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Telomeres Might Predict Lung Cancer Recurrence

Telomeres are sections of DNA that tell an interesting story about lifespan. Shorter telomeres usually suggest a shorter life -- but new research by a Wilmot lung cancer expert shows that longer telomeres might be a promising biomarker for a recurrence of early stage lung cancer.

Musculoskeletal Research Symposium A Huge Success

A whopping 76 posters, representing the research of graduate students and post-docs in the Center for Musculoskeletal Research (CMSR), filled the Flaum Atrium on September 18 as part of the Third Annual CMSR Scientific Symposium.  The day-long event also featured oral presentations by graduate students, post-docs, and faculty on a wide range of research related to the biology and pathology of muscle, cartilage and bone.

9/23/2013 | 0 comments

Can Your Personality Predict How Often You Visit the Emergency Room?

The answer is yes, according to a new study out today in the Milbank Quarterly.  In fact, where older adults rank in the “big five” personality traits correlates to how frequently they use a range of additional expensive health services such as hospital stays, hospital-based rehabilitation, and skilled nursing home care.

9/20/2013 | 0 comments

Tobacco Smoke Mimics Jet Lag, Study Confirms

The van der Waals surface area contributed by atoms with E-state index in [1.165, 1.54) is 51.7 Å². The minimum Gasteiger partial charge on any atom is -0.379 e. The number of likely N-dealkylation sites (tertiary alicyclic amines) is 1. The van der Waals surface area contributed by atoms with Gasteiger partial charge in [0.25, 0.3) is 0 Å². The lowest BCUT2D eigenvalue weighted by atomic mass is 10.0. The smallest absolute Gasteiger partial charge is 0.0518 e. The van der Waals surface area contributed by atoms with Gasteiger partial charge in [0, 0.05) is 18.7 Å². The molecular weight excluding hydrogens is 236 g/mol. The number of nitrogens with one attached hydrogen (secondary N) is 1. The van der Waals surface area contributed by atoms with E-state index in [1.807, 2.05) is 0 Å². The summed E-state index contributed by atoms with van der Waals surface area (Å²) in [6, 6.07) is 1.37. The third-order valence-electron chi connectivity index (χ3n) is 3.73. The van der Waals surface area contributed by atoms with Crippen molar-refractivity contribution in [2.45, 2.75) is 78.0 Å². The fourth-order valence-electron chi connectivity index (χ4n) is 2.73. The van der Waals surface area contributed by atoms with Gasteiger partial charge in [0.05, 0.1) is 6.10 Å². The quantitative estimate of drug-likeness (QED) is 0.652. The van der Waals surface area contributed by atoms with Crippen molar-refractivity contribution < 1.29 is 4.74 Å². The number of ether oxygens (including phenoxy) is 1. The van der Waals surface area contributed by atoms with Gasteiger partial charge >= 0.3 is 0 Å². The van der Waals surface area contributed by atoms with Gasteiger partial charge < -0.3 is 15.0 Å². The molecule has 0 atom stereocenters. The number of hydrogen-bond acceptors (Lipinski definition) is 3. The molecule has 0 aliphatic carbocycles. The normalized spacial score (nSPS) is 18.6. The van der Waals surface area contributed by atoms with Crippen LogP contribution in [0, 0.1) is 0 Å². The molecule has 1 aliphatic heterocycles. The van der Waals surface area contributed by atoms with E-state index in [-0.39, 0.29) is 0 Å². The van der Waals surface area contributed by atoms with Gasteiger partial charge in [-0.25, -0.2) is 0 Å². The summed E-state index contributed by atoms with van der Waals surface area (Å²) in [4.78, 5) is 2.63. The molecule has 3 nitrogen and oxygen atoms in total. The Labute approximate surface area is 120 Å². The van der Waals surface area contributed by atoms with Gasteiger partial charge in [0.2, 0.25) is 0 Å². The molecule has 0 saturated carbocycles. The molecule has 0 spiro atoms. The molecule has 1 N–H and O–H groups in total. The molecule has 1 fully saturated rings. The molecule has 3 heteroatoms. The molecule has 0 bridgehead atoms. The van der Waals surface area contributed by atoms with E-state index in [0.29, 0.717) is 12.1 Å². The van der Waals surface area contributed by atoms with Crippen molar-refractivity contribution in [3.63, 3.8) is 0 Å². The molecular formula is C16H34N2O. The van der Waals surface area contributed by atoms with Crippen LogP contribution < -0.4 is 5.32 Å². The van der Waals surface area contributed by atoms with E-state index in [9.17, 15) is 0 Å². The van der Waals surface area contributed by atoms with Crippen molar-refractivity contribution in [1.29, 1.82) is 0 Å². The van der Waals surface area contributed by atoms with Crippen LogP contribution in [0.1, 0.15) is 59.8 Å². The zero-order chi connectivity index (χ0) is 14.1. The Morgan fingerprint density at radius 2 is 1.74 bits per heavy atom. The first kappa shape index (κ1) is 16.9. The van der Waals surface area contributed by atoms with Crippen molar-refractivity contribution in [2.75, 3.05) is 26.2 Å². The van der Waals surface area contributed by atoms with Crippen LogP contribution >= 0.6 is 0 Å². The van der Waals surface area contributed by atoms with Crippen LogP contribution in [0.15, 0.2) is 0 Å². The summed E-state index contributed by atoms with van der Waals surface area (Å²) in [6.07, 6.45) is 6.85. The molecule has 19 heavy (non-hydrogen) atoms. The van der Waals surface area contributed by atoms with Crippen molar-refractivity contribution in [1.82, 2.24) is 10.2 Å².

We all know that traveling to different time zones or working the night shift shakes up our body clocks. A new URMC study also shows that tobacco smoke can harm circadian rhythms, by changing gene expression patterns in lung tissue. 

9/12/2013 | 0 comments

Lab Pinpoints New Drug Target for Infant Leukemia

Although many childhood leukemias are curable, one type – known as 11q23 infant leukemia – has a poor survival rate and requires intensive treatment with life-threatening side effects. In an early-edition article in Blood, the URMC shows it discovered a gene that could provide a new target for therapy.

9/10/2013 | 1 comment

Study Reveals Reasons for Calls to Wilmot Cancer Center

If you’re being treated for cancer and experiencing symptoms, what would cause you to pick up the phone and call your cancer center? Pain emerged as the number one reason, in a study of 563 patients, who reported 2,378 symptoms during 1,229 phone calls to the James P. Wilmot Cancer Center.

9/10/2013 | 1 comment